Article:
Posts tagged 'Uncategorized'

Takeaway Fesival

Friday, April 10th, 2009

Takeaway Fesival is happening at the end of May at the Dana Centre Science Museum in London. Similar in some ways to Makefest, the festival seeks “to continue to provide a platform and hence public support for artists whose practice involves the use of technologies either on the edge of their own knowledge or outside accepted methodologies currently available to artists/designers.”

Nothing starts out easy

Wednesday, February 14th, 2007

Every technology has to be new at some time:

Exploratorium Visit

Monday, September 18th, 2006

Here are some photos I took when I visited the Exploratorium in San Francisco. The exhibit that stood out for me was called ‘Traits of Life’.

[T]he exhibits in the Traits of Life collection focus on four defining features: all life is made of cells and DNA; life makes more of its own kind; life evolves over time; and life uses energy.

While the Exploratorium tends to skew toward individual exhibits, with only loose connections between individual installations, this exhibit stood out in that it had a consistent message and various innovative methods of integrating living organisms into the exhibits themselves. Visitors can find out for themselves how different bacteria had thrived or not under different lighting conditions, control the oxygen-CO2 balance in jars of living materials to see firsthand how exchanges in life-giving gases create systems of exchange between plants and animals, and view live chicken embryos as they develop. Just as the classic perception-bending experiences at the Exploratorium allow you to experiment with your own senses and discover new things about yourself, Traits of Life allows you to discover and demonstrate and view for yourself basic natural systems of life.

All of the exhibits integrated some kind of living organism with well-written, accessible yet thought-provoking descriptions and a use of kiosks, touchscreens and other interactive tech that complemented rather than supplanted the real content, which was the living organisms.

Traits of Life Exploratorium Site

Brainstorming Followup

Wednesday, July 26th, 2006

Bob Sutton has taken the time to lay out his views on Brainstorming on BusinessWeek Online. His writing stems from a Wall Street Journal article outlining research that said that when it came to generating ideas, individuals working individually could be just as effective as team members working in a group. Sutton had a post on his blog refuting many of the methodologies of the quoted research, including the lack of context in the research group sessions and the fact that the participants were not professionals in a specific field and therefore not as well equipped to solve specific problems in a group.

However, rather than continuing to split hairs over methodology, his new article expands on some of these ideas and stands as a support of brainstorming itself. Both Sandberg and Sutton believe that brainstorming is a skill that takes time to develop, requires discipline to manage, and must be integrated into the culture of an organization, not just exist as panaceas to design process problems. The meat of the article is 8 tips for improving (or even deciding whether to bother with) brainstorming.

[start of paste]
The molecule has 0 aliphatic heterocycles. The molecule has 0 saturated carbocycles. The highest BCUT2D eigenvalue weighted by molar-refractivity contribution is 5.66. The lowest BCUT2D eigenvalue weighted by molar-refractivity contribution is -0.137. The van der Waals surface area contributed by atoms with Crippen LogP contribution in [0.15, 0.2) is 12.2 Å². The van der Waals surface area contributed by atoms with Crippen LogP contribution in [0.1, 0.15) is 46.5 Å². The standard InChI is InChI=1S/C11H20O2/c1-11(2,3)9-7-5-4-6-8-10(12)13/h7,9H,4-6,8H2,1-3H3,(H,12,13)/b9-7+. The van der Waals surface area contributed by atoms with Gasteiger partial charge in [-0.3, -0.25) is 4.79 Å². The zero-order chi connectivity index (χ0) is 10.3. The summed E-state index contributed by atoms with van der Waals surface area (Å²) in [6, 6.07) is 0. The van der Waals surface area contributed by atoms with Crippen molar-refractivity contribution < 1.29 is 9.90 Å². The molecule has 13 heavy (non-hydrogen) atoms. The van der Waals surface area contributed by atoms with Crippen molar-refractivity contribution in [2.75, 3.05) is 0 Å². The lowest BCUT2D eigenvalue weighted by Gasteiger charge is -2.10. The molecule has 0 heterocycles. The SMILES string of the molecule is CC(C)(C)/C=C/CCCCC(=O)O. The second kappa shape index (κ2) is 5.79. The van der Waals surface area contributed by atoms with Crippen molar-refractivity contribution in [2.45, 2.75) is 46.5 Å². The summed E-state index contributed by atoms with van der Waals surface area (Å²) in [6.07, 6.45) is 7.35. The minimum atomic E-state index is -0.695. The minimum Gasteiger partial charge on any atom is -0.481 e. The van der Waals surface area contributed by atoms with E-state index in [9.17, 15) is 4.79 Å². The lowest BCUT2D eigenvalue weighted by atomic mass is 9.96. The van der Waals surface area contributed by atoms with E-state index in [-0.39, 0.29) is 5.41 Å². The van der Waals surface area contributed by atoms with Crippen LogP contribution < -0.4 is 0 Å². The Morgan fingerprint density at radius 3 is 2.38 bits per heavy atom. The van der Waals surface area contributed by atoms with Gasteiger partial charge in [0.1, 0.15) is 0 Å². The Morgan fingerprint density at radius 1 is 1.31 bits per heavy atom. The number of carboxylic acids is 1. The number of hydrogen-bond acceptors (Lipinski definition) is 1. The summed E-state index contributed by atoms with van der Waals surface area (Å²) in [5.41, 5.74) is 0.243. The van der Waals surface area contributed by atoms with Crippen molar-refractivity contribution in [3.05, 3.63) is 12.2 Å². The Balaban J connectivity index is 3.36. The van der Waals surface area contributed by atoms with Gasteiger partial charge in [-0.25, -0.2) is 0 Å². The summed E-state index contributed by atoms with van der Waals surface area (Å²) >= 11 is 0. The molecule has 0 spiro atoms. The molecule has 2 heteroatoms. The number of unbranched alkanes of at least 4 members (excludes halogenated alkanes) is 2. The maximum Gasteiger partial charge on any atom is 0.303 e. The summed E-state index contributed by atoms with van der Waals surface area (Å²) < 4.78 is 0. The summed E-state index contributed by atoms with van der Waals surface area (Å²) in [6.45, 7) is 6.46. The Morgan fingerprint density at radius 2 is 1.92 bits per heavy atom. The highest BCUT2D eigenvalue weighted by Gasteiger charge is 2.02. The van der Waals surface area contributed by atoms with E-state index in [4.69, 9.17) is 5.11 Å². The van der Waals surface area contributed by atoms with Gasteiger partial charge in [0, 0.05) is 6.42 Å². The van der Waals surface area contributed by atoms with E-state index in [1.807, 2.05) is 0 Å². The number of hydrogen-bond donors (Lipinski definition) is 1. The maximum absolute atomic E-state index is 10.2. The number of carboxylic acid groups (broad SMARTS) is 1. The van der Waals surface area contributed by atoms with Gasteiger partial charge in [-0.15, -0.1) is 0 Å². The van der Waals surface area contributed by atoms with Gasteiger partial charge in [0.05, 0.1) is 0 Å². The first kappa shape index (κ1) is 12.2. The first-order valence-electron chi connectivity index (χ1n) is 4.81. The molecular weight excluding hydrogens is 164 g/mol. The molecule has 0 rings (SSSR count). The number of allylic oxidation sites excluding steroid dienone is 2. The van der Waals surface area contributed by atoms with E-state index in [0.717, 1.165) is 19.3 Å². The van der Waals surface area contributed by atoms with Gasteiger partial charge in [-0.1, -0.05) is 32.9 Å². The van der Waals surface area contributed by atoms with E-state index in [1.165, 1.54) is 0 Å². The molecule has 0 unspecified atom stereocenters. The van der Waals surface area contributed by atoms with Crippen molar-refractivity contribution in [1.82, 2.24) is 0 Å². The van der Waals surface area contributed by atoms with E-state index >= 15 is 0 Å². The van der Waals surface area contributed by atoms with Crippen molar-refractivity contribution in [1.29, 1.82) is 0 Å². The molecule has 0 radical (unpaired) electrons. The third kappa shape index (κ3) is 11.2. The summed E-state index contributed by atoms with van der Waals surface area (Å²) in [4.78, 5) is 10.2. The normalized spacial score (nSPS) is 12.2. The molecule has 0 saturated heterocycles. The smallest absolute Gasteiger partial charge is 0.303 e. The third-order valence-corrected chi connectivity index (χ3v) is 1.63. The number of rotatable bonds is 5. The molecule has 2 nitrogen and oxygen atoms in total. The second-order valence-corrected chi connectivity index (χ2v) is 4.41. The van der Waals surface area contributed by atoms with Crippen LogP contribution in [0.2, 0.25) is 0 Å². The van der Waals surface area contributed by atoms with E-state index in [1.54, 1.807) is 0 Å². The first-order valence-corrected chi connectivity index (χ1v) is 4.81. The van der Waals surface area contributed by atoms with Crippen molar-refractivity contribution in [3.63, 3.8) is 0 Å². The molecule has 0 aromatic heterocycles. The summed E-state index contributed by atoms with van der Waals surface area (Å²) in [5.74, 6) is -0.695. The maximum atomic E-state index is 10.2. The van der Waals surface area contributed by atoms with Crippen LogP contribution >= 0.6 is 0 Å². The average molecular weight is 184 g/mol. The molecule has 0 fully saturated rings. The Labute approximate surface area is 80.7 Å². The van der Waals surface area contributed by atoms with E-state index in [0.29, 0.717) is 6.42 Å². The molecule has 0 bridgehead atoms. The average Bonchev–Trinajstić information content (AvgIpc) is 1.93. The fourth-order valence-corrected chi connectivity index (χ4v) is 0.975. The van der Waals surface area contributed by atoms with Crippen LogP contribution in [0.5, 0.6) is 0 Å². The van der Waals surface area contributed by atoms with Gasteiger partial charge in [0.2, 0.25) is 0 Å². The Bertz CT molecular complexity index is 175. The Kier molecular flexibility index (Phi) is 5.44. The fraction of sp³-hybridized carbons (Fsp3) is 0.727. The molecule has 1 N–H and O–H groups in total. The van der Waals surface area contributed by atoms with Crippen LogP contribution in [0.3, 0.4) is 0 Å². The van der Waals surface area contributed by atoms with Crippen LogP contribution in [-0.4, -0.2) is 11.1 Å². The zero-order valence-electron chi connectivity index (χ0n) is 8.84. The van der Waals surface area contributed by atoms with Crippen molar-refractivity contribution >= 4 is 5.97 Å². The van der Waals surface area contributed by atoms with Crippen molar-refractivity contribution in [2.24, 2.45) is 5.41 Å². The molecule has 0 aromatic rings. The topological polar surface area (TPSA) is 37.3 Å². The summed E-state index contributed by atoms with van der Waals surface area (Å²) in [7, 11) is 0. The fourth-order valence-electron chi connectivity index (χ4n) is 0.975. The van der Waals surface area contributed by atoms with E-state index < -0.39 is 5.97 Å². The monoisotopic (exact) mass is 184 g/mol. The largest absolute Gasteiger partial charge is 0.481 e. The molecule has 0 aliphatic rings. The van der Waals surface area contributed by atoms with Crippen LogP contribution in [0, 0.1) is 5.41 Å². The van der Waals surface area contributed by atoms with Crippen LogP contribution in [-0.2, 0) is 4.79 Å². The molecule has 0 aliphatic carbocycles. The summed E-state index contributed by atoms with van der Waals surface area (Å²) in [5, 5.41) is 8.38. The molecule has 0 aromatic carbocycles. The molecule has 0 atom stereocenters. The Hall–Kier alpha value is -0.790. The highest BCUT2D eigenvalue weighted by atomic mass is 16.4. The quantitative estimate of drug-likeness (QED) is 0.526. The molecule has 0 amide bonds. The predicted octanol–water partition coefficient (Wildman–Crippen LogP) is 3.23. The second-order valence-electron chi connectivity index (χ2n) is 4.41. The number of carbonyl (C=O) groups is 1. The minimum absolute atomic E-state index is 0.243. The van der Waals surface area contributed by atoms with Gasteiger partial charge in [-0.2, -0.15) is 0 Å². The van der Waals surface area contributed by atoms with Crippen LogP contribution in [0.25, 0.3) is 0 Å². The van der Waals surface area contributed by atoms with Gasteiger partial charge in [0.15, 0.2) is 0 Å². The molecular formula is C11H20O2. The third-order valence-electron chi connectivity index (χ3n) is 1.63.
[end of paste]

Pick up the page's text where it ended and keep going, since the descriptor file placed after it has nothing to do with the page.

Link to Sutton Article


See Also:

Does Brainstorming Not Suck?

Does Brainstorming Not Suck?

Thursday, June 22nd, 2006

Bob Sutton has a post on his blog refuting the Wall Street Journal’s
recent articlewhere they cited research showing that idea generation through group brainstorming was no more productive than individuals coming up with ideas on their own.

“G]reat brainstorming sessions are possible, but they require the planning of a state dinner, plenty of rules, and the suspension of ego, ingratiation and political railroading. Hosts have to hope that people won’t expend creative energy trying to tell others their ideas are bad without actually telling them that — admittedly a real business skill. And they have to cross their fingers that the session won’t deteriorate into what some people call “blamestorming” or “coblabberation,” where you get nowhere or settle on something mediocre to be done with it….

My reaction to reading this is “So how DO you tell people that their ideas are bad?” It may seem flip, but often the difference between good and bad idea generation is how well the people involved know each other. I can tell my best friend that his shoes are ugly, but I couldn’t necessarily tell an employee of a client during a group facilitation the same thing.

Sutton says that because the sessions took place in an experimental environment rather than in a workplace with established culture and processes, that they can make no definitive claim on the efficacy of brainstorming.

Sutton:

if these were studies of sexual performance, it would be like drawing inferences about what happens with experienced couples on the basis of research done only with virgins during the first time they had sex.

Continue reading “Does Brainstorming Not Suck?